The argument is that, while we are in this “tabernacle” we cannot have that “house”; and that while we are in this tent we are away from our real eternal home, which is with the Lord.
     There is no thought (here or elsewhere of our being at home, or “with the Lord,” apart from resurrection and our resurrection bodies.” (E. W. Bullinger, Figures of Speech Used In The Bible, page 722) - [Bold by the author, solely for emphasis]
     What Bullinger is emphatically stating here is that there is no way we can be present or at home with the Lord unless we have our resurrected bodies, and those glorified bodies do not come about until that which will ensue when Christ returns to earth at The Second Advent. Therefore, when a person experiences a physical death, his body decays and the sentient part (the soul) of that body dies. For the Christian believer, his body also decays; however, the sentient (soul) portion of his persona falls asleep in Christ. The dead believer does not put on a resurrection body immediately upon his physical death. The believer does not receive the eternal dwelling (oikiterion) until The Resurrection!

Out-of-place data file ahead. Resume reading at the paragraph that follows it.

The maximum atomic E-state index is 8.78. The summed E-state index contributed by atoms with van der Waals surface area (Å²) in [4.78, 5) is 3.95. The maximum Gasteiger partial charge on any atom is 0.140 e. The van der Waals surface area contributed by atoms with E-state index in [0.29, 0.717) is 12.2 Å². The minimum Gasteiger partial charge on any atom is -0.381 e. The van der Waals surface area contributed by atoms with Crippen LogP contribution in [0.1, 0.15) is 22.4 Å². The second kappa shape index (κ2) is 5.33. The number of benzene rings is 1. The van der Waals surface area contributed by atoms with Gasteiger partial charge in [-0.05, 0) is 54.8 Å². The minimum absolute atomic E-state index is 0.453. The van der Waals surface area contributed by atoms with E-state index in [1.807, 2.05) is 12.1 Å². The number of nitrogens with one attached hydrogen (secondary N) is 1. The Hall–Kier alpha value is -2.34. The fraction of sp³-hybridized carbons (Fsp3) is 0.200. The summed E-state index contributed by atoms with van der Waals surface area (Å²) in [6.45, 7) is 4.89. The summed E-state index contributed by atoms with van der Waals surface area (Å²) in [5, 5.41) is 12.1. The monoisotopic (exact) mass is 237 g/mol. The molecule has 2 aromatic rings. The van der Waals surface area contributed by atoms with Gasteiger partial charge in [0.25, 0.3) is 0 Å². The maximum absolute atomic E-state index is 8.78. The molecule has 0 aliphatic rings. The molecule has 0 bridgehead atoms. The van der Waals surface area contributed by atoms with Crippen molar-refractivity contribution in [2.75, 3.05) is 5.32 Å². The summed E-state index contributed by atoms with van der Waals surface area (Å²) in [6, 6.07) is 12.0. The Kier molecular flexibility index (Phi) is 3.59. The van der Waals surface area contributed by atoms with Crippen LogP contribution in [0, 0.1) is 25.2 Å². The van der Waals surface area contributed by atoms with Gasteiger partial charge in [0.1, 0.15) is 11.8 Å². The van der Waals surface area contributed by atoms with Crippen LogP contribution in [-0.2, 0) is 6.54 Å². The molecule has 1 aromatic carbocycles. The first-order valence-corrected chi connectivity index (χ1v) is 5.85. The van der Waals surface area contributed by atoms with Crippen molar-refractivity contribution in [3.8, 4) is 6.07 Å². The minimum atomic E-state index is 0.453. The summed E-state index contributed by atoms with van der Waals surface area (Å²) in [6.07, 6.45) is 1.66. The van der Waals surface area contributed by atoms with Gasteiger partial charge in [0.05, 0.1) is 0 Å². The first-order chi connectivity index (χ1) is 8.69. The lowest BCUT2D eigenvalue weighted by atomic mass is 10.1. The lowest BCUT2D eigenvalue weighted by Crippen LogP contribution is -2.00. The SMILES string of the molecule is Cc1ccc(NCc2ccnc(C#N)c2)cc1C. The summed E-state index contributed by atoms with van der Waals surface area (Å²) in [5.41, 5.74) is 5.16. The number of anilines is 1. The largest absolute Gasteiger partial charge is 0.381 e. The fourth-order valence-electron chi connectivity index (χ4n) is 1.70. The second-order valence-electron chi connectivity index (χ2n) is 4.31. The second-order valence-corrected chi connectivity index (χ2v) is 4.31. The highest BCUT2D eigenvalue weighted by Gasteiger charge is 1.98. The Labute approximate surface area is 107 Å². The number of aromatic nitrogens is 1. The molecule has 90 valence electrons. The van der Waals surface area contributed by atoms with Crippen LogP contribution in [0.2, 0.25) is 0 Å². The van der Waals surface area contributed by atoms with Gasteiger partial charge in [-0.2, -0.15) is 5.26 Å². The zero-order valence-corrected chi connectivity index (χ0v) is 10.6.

The irony! Bullinger in his doctrinal persuasion adopted Dispensationalism and the Pre-Tribulation Rapture; however his excellent scholarly works unwittingly refute his own doctrinal positions. Nevertheless, we are confident in Bullinger’s analysis, primarily because as this author studied Bullinger’s works more concisely, he found Bullinger unveils so much more profoundly the fact that Paul’s statements in his letter to the Philippians was not a heaven-yearning message at all.
     To put a final and explicit scriptural-convincing-closure on this ‘depart or absent from the body means to be present with the Lord in Heaven’ aspect, to confirm that Paul was telling us he knew he would not be going immediately to heaven after he died, one only has to read his remarks in Philippians 2:7 through 11, but primarily verses 10 and 11 to be convinced. Let’s read them:
     But whatever was to my profit I now consider loss for the sake of Christ. 8 What is more, I consider everything a loss compared to the surpassing greatness of knowing Christ Jesus my Lord, for whose sake I have lost all things. I consider them rubbish, that I may gain Christ 9 and be found in him, not having a righteousness of my own that comes from the law, but that which is through faith in Christ--the righteousness that comes from God and is by faith. 10 I want to know Christ and the power of his resurrection and the fellowship of sharing in his sufferings, becoming like him in his death, 11 and so, somehow, to attain to the resurrection from the dead, (Philippians 2:7 -11, NIV). [Bold by the author, solely for emphasis]